SANAC invigorated by political changes
The SA National AIDS Council plans dynamic AIDS Day including possible 15-minute work stoppages, and the Development Bank of SA takes over secretariat to improve efficiency.
Under the new political dispensation there was for the first time consensus and common purpose in tackling HIV and AIDS, South African National AIDS Council (SANAC) deputy chairperson Mark Heywood told business leaders in Cape Town this week.
Speaking on the first stop of the ‘Work the Future’ road show, organised by Business Unity South Africa, Metropolitan and the SA Business Coalition on HIV and AIDS, Heywood there was a stated committed from Health Minister Barbara Hogan and Deputy President and SANAC chair Baleka Mbete to make HIV and AIDS a priority.
Heywood said these commitments had been backed up by an extra R932-million over the next three years, structures to strengthen SANAC and plans to send out a strong message on World AIDS Day.
‘We have been struggling to get SANAC to operate efficiently because of the secretariat’s location within the Health Department, but it has now been moved to the Development Bank of South Africa, which will make a massive change,’ Heywood said.
Heywood said Hogan had ‘instructed’ SANAC to come up with an operational plan for a prevention social mobilisation event around World AIDS Day on December 1. He said there were already moves to urgently improve the Prevention of Mother to Child Transmission Programme which has seen reductions in transmission levels to around 3% in parts of the Western Cape, but transmission rates as high as 40% in parts of Limpopo.
Heywood said that SANAC was hoping for President Kgalema Motlanthe to address the nation on World AIDS Day, joined by outgoing UNAIDS Executive Director Dr Peter Piot, who will be in South Africa.
SANAC was exploring the suggestion of a 15 minute ‘stoppage’ around the country on World AIDS Day when businesses and trade unions will speak to employees and members about HIV and AIDS.
Heywood said there was a critical need to make an impact on preventing infections. He said the National Strategic Plan, which has a stated goal of halving new infections by 2011, was not making progress.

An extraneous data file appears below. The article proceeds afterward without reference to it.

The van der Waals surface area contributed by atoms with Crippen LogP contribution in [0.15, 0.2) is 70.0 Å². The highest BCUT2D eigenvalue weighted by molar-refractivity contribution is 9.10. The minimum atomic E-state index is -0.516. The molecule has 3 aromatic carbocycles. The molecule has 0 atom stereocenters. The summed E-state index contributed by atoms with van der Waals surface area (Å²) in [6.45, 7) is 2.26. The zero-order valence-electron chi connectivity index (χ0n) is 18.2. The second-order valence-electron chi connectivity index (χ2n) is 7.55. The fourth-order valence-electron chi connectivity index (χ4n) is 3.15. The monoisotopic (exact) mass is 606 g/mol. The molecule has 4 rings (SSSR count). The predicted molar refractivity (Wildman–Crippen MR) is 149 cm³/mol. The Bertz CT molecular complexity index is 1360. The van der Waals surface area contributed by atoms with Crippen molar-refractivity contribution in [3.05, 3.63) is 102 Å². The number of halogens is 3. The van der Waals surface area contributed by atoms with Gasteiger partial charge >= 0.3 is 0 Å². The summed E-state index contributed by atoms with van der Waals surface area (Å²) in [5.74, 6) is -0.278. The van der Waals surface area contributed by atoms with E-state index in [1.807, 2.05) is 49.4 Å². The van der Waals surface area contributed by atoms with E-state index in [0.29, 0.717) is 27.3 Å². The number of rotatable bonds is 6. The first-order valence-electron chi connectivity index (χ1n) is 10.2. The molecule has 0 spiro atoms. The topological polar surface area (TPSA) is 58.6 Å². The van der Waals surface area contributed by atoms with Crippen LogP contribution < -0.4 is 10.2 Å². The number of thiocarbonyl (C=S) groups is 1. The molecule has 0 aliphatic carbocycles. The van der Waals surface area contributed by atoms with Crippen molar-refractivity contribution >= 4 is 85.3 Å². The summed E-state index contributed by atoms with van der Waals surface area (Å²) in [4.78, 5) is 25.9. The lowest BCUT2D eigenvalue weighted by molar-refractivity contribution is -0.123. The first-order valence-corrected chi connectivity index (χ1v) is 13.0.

‘Our prevention campaigns are too unfocussed and need to be broken down. We need to be speaking to people’s real lives. It is intolerable that we have about 1 000 new infections every day,’ said Heywood.
He said that there was a lot of ignorance and that campaigns needed to speak to those people. However, he said that others knew everything, but still became infected. ‘You need campaigns that speak to a poor 16-year-old girl who knows the facts, but lives in a rural area and is powerless against predatory men. Then we have also ignored another group, pretending that their type of sex doesn’t exist. We have ignored the very serious epidemic among men who have sex with men. Anyone trying to get information on how to protect themselves will find it very hard,’ said Heywood.
‘We have got to take HIV away from the national and place it in the local circumstances in which people work,’ said Heywood.
Professor Wiseman Nkuhlu, former Chief Executive of the New Partnership of Africa’s Development (Nepad) and chair of the Metropolitan Board, told the gathering that HIV/AIDS was the biggest socio-economic challenge facing South Africa.
While attending the recent International AIDS Conference in Mexico, Nkuhlu said ‘I kept asking myself where is South Africa on this thing? Other sub-Saharan African countries seem to be more successful in tackling the epidemic and we need to ask why we are not showing the same progress as Uganda and Botswana which took it seriously and is showing progress’.
Nkuhlu said HIV and AIDS demanded visionary and courageous business leadership similar to the response that turned the tide against apartheid.
‘The threat is HIV/AIDS kills 370 00 young South Africans per year and this is a real crisis,’ said Nkuhlu.
Nkuhlu said it would require leadership by captains of industry and implementation of company specific plans if South Africa wanted to achieve universal access to HIV/AIDS prevention, treatment, care and support by 2010.
‘The CEO must take the leadership role, stand up and champion and engage stakeholders. It is not enough to simply make resources available, leaders need to speak openly about the challenge facing us,’ Nkuhlu said.
Heywood responded that as an activist it was exciting listening to Nkuhlu: ‘I have waited for a long time for business to step forward and lead in addressing this epidemic. We are indeed facing a scenario where we need to dig ourselves out of another mess.’
The ‘Work the Future’ road show is a pragmatic platform that will outline scenarios ranging from devastating to inspiring, based on a range of possible responses by civil society, business and government.
Its chief aim is to engage business leaders on their role in the HIV/ AIDS Strategic Plan for South Africa, 2007 – 2011 (NSP), promote business collaboration and highlight what business is currently doing (or failing to do) in addressing prevention of HIV infections and in providing treatment, care and support. ‘ health-e news service